Improving the Treatment of Snakebite

A very common but globally neglected problem is envenoming following snakebite. Envenoming could be life-threatening and is caused by the toxins in the bite of a venomous snake. It primarily affects poor agrarian communities in many regions of the world, such as Africa, Asia, Latin America, and Oceania.


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According to some estimates, over 5 million people are bitten by snakes each year and a substantial number of them either die or are left with permanent sequelae. However, the magnitude of the problem could be far greater than the above hospital-based statistics, which might be underestimating the actual incidence of snakebite and associated mortality and disability.

Antivenoms and the treatment of snakebite

Antivenoms constitute the only validated treatment of snakebite. Immunoglobulins are purified from the serum or plasma of animals hyperimmunized with snake venom and this gives rise to antivenoms. Its poor availability in many parts of the world (e.g. sub-Saharan Africa and parts of Asia) is the main cause of morbidity and mortality associated with snakebites.

The World Health Organization (WHO) has realized the seriousness of the problem and has made the technological platforms for antivenom manufacture available. Extensive details, such as manufacturing guidelines and quality control, have been put out in the public domain.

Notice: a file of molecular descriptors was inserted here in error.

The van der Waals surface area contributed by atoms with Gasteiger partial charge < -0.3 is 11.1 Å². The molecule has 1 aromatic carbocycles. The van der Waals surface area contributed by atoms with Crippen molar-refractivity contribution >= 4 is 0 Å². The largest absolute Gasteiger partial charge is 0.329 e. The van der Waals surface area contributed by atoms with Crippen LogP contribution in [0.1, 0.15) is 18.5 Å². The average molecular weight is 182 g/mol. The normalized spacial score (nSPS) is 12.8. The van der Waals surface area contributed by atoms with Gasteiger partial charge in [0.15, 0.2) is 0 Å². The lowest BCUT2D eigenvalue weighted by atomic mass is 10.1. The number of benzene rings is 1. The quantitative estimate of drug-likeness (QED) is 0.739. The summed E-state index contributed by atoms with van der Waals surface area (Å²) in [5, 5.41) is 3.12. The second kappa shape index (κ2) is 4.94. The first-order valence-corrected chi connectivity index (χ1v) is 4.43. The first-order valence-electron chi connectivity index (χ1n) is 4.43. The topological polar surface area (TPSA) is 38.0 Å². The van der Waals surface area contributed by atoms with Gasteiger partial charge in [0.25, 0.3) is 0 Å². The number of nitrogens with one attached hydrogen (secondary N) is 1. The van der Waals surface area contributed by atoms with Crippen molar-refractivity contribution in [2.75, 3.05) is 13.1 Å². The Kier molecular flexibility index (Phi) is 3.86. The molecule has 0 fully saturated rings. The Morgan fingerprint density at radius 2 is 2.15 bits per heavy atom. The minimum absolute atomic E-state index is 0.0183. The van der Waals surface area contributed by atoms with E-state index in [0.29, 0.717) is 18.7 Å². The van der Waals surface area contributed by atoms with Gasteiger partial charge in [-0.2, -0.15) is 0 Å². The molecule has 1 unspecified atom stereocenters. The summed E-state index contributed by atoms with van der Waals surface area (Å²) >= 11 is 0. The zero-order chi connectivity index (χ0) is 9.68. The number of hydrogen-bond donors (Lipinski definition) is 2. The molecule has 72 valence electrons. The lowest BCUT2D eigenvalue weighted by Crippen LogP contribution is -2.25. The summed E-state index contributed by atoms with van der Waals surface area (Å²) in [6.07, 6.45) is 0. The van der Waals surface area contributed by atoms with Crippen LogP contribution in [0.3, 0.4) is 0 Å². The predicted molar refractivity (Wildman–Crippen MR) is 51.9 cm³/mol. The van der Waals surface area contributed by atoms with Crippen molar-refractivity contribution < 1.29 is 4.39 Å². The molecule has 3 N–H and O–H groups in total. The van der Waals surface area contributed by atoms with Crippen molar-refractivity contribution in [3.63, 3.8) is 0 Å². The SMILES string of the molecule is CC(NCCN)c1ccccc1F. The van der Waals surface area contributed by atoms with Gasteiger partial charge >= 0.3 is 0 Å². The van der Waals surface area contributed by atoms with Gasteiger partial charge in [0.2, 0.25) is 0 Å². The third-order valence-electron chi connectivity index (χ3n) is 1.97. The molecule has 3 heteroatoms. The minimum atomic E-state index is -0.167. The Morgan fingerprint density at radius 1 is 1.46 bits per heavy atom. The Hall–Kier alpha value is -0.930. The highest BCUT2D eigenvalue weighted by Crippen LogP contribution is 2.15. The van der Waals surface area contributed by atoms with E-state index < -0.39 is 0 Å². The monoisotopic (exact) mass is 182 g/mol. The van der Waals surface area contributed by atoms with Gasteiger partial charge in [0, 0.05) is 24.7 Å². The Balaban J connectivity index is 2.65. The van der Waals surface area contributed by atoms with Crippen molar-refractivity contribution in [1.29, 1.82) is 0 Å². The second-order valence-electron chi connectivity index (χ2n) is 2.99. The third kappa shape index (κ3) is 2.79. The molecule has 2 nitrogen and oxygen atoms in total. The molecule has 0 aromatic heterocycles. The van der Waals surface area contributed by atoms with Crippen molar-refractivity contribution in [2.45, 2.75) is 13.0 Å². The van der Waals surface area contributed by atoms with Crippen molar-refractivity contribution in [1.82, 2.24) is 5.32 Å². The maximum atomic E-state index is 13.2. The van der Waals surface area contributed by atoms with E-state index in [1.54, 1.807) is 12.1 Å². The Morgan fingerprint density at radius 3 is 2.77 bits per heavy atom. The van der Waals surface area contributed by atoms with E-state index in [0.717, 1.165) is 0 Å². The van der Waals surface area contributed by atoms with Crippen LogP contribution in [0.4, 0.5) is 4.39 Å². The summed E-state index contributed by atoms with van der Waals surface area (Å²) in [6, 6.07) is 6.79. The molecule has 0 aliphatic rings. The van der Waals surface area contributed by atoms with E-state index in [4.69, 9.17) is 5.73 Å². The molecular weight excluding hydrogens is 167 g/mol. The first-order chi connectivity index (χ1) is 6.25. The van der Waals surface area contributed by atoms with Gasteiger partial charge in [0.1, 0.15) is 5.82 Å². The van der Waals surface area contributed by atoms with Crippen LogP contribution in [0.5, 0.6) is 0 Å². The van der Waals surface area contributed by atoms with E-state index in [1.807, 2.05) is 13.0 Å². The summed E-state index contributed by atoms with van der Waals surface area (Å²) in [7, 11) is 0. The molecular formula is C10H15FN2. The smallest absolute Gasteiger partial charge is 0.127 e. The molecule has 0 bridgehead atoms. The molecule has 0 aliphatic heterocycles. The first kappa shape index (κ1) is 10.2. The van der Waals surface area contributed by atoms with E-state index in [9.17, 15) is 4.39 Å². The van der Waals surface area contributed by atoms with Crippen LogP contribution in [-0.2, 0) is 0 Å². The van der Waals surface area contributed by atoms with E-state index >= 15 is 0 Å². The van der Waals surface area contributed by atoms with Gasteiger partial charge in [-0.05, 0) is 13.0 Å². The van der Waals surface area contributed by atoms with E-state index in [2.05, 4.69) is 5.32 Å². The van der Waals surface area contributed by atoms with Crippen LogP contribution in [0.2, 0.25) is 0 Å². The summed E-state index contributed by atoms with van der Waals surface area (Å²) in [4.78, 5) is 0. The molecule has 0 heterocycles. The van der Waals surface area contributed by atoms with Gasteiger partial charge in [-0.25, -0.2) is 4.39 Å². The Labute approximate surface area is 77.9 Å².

Advancements in research and development have significantly improved our knowledge of the main determinants of the quality and safety of antivenom manufacture. Therefore, this makes snakebite envenoming a “tool-ready” disease. While this may sound encouraging, there is much work that remains to be done. The availability of safe and effective antivenoms, in many poor parts of the world, is abysmally poor.

Some steps to enhance snakebite treatment

Augmenting capacity

The first step in managing snakebite envenoming is educating people about the adverse consequences and training healthcare professionals, in the most affected countries. The WHO has played a crucial role in this regard by supporting the creation of training resources and the development of standard treatment guidelines for healthcare workers.

Widespread access to effective and safe antivenoms

The key aim of medical staff is to reduce mortality and morbidity associated with snakebite envenoming. To this end, access to affordable, safe, and effective antivenoms should be increased. This is absolutely crucial as, to date, antivenoms are the only validated treatment to mitigate or reverse the adverse effects of snakebite.

Develop tests and tools

The reporting of snakebite envenoming remains a problem in many poor regions of the world and enhanced diagnostic tools could ameliorate this problem. More reporting could aid in determining the optimal antivenom needs for specific regions. Additionally, the development of point-of-care tools could aid in increased surveillance of snakebite envenoming.

Raise awareness

Snake bites may result in a variety of disabilities; such as substantial loss of limb use or even amputation. Sometimes, this may result in victims becoming engulfed in poverty or being socially ostracized. Raising awareness and improving access and equity of victims should be matters of utmost priority.

Antivenoms for international use